• Start by speaking to your child's nursery or preschool for advice and support
  • Speak to your health visitor 
  • Seek support according to your child's needs. For example Speech and Language Therapy for speech delay. 

If you're not very worried about your child then watching and waiting for a bit longer may be suggested. During this time you, your family and your childcare setting can monitor your child's behaviour and development. 

Waiting times for an autsim assessment can be long. While you are on the waiting list, you can still get support for your child.

Most services will work with your child and support you whether or not they have a diagnosis.  

Autism assessment in your local area 

Each area is different. Your health visitor or GP can refer your child for assessment. Preschool children will often be assessed by a paediatrician in the Child Development Service. Paediatricians will consider if there are any other health or development issues before recommending a full assessment for autism.  

Speak to your GP urgently if your child's development is going backwards and they are losing language or skills.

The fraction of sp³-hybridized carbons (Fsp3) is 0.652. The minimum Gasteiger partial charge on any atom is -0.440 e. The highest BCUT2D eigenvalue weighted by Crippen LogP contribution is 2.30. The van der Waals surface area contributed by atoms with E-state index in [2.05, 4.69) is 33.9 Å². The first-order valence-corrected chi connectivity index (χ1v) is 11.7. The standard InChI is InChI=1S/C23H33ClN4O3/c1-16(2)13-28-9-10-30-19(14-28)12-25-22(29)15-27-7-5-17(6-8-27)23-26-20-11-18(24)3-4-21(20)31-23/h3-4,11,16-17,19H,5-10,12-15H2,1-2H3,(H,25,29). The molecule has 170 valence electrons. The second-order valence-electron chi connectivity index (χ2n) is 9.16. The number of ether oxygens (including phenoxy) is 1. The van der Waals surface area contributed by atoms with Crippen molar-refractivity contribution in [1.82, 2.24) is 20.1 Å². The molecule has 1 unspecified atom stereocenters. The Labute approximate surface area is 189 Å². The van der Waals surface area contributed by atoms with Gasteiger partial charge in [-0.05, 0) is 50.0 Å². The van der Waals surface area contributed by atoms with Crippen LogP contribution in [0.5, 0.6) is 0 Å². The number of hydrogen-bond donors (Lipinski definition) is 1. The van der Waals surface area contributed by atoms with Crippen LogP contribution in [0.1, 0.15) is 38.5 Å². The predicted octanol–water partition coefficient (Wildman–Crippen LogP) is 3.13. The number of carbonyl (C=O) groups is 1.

Top tips to help your child

  • Use your child’s name to get their attention before you speak.
  • Speak clearly.
  • Use short, simple sentences. At first try using single words to communicate. For example, label their favourite toy and repeat that word when they reach for it.  
  • Add in one more piece of information to what they say. For example, if they say ‘car’, you can reply ’yes, blue car’. That way you are only giving them one more piece of information to process.  
  • Be clear and specific about what you mean. For example “pick up your blocks and put them in the box” rather than “tidy up.”
  • Cut out unnecessary language such as “do you think you could...” 
  • Use simple, direct language. You may confuse or worry your child if you use sarcasm, humour, irony or metaphors. 
  • Make sure what you say matches your tone of voice, facial expressions and body language. 
  • At times of anxiety or distress use a calm voice, calm body language and make less eye contact.
  • Tell your child what you want them to do rather than what not to do. For example “Put your coat on” rather than “Stop wasting time”
  • Give instructions in the correct order and break things down into chunks. Only give as much information as your child can cope with.
  • Avoid open choices like “What do you want for breakfast?” You may find it better to give a couple of options such as “Do you want cereal or toast?”